“We were giving dozens of walking tours every year,” exclaims Entree to Black Paris co-founder Monique Wells. She adds, “We started with just four tours: Black Paris After WWII, Montparnasse – The Artist's World, In the Shadow of Montmartre, and On and Around the Grandest of Avenues – The Champs Elysees.”
Today the Houston, Texas, native and her husband Tom Reeves offer 13 different walking tours that explore various parts of Paris or are based on a Black artist who lived there, including Josephine Baker, Richard Wright, James Baldwin, Langston Hughes and Beauford Delaney. “And there are a couple more tours in the works, but COVID stopped me in my tracks,” Wells laments.
The entrepreneur, historian and author started out as a veterinary and toxicologist. She had studied French from grade school through college, and while living in California working for a chemical company, she started taking classes at Alliance Française in Berkeley. Her French teacher introduced her to her husband, who was also taking classes there and worked at the U.S. Naval Air Station in Alameda.
When Wells decided she needed to live in France to be completely fluent in the language, she started pursuing jobs in the country. And two years later in 1992, she and Reeves moved to Paris. While in a group for Black women called “Sisters,” Wells met a British woman who created two walking tours about the African American experience in Paris. “And that was my first exposure to Black Paris,” notes Wells.
Years later, she and her husband got the idea for their Discover Paris tours from a tour they took in Italy. “We did a tour through Insider’s Italy, and the owner’s business premise [was] that you would tell her what you wanted to do and where you wanted to go and she would write you a personal guidebook,” Wells explains. “And that’s the business model Tom and I created for Discover Paris, which was launched in 1999.
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Years later, when our client base became predominantly African Americans who were interested in the Black Paris experience, we rebranded it in 2019 to ‘Entree to Black Paris.’ We did a lot of work with study abroad groups who are coming here for African American studies or American studies with a look at the Black American Paris experience. And we had lots of repeat business with great testimonials, but when the pandemic happened, our business just went to zero. We were KO’d,” mourns Wells.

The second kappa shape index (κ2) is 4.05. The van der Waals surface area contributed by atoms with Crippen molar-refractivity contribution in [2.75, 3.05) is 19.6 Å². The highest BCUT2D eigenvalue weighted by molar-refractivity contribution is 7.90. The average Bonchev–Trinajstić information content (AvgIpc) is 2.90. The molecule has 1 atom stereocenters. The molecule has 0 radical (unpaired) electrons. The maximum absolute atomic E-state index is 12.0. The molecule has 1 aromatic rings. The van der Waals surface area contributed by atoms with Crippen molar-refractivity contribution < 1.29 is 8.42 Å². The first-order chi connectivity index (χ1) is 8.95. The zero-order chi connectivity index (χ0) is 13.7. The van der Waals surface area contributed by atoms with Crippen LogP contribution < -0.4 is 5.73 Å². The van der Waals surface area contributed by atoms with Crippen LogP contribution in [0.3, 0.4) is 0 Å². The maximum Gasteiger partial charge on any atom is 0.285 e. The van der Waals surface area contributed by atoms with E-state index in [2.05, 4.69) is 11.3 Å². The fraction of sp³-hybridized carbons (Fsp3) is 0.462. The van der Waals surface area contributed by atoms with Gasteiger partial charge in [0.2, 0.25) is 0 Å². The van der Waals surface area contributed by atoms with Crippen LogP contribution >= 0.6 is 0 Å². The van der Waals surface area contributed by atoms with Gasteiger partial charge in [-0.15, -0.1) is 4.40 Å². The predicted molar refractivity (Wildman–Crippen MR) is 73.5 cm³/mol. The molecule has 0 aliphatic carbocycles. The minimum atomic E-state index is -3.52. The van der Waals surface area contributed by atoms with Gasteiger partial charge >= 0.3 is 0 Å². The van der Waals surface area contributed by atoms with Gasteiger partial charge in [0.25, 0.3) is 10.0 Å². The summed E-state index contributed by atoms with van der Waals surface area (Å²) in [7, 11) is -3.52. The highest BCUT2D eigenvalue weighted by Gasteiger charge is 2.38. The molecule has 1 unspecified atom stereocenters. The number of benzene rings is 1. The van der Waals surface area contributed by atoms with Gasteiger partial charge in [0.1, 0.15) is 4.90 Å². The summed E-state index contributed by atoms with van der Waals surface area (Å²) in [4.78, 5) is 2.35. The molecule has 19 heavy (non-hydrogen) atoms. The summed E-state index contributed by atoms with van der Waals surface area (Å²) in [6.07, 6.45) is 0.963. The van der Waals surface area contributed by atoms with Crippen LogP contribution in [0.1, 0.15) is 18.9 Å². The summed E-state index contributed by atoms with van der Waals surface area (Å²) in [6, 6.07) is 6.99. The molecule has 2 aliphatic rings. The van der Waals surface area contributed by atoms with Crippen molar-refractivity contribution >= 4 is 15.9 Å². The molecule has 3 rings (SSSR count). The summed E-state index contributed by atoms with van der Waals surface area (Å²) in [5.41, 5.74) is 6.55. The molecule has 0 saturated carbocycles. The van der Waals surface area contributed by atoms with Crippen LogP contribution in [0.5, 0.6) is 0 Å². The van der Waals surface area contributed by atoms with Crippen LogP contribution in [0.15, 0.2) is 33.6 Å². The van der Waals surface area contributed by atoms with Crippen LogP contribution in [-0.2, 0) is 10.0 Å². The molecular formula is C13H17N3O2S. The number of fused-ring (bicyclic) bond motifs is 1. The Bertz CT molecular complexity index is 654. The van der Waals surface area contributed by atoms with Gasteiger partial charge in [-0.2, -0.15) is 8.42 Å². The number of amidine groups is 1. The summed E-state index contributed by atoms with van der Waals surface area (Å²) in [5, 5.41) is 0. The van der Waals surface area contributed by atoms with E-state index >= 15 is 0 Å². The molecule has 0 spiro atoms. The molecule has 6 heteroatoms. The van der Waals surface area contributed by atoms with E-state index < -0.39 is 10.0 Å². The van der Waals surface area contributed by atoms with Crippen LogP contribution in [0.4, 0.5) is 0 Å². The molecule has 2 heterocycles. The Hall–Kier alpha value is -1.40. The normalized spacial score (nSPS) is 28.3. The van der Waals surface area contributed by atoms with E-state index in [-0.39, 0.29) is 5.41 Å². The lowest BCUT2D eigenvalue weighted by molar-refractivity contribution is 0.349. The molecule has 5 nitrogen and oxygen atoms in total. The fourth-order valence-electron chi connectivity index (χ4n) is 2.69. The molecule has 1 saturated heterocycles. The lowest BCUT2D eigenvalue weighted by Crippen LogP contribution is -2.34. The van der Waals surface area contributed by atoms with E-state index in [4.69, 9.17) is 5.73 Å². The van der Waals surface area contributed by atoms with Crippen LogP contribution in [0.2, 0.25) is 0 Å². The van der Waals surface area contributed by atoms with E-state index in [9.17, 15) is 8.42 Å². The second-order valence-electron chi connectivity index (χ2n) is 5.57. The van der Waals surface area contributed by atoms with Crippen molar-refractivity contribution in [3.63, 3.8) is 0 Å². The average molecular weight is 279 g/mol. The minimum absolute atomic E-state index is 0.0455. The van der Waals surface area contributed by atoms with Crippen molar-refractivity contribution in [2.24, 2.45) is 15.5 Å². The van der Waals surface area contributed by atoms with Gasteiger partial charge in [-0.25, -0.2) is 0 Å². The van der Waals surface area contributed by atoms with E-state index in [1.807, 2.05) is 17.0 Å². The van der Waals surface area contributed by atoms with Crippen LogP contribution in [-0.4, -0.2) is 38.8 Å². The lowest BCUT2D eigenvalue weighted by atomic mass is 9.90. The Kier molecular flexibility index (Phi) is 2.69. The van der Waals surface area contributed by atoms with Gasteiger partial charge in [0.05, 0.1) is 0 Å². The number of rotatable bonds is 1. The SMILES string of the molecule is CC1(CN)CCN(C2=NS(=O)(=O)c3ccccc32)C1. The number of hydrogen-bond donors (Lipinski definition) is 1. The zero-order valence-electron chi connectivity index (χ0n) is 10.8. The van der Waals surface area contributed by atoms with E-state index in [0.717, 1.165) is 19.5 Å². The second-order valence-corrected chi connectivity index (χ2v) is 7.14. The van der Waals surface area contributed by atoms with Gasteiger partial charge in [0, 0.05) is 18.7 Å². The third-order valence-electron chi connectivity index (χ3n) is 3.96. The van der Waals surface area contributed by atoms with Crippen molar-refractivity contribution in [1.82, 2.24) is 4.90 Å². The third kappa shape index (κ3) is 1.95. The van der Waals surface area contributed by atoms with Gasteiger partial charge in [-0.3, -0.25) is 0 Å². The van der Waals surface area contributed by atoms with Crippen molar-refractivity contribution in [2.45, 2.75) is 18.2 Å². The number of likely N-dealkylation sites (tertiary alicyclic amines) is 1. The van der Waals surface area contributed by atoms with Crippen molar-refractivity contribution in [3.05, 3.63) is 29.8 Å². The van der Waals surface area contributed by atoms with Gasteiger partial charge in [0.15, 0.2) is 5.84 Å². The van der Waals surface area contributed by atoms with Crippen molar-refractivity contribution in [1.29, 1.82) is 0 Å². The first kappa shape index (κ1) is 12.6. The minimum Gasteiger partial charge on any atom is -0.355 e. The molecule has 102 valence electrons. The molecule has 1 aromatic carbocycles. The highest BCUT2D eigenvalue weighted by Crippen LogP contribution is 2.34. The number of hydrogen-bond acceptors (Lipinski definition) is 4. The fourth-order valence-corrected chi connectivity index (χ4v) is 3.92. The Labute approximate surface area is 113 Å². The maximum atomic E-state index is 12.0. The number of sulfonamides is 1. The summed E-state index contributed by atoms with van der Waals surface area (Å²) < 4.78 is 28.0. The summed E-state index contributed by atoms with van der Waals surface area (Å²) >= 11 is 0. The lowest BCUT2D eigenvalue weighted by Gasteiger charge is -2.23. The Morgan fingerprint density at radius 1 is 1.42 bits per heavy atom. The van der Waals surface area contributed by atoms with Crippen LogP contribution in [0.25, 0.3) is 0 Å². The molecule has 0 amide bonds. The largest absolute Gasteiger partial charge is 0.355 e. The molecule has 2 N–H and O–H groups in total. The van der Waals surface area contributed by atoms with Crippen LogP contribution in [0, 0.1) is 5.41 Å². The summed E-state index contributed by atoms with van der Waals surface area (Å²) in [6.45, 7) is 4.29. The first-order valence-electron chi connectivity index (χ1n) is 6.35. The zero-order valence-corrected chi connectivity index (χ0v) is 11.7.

From Dead End to New Route
“But then something happened which gave us a new lease on life, so to speak,” she continues. “As a result of George Floyd’s murder, there was the outpouring of support for Black Lives Matter across the globe and France was a part of that. It exposed the fact that various countries have their own versions of Black Lives Matter. And that brought a lot of interest to Entree to Black Paris.”
“So I was contacted by a man named Oliver Gee who is Australian and has lived in France for several years. He has a podcast called, The Earful Tower, and he wanted to support Black Lives Matter in a real way. And he went to his Facebook audience and asked what he could do in Paris and several people advised him to contact me.”
Gee originally wanted Entree to Black Paris to contribute a walking tour as a prize for the crowdfunding he was doing to raise money for a non-profit that was helping the Black community. Then he decided to give the donations to Wells.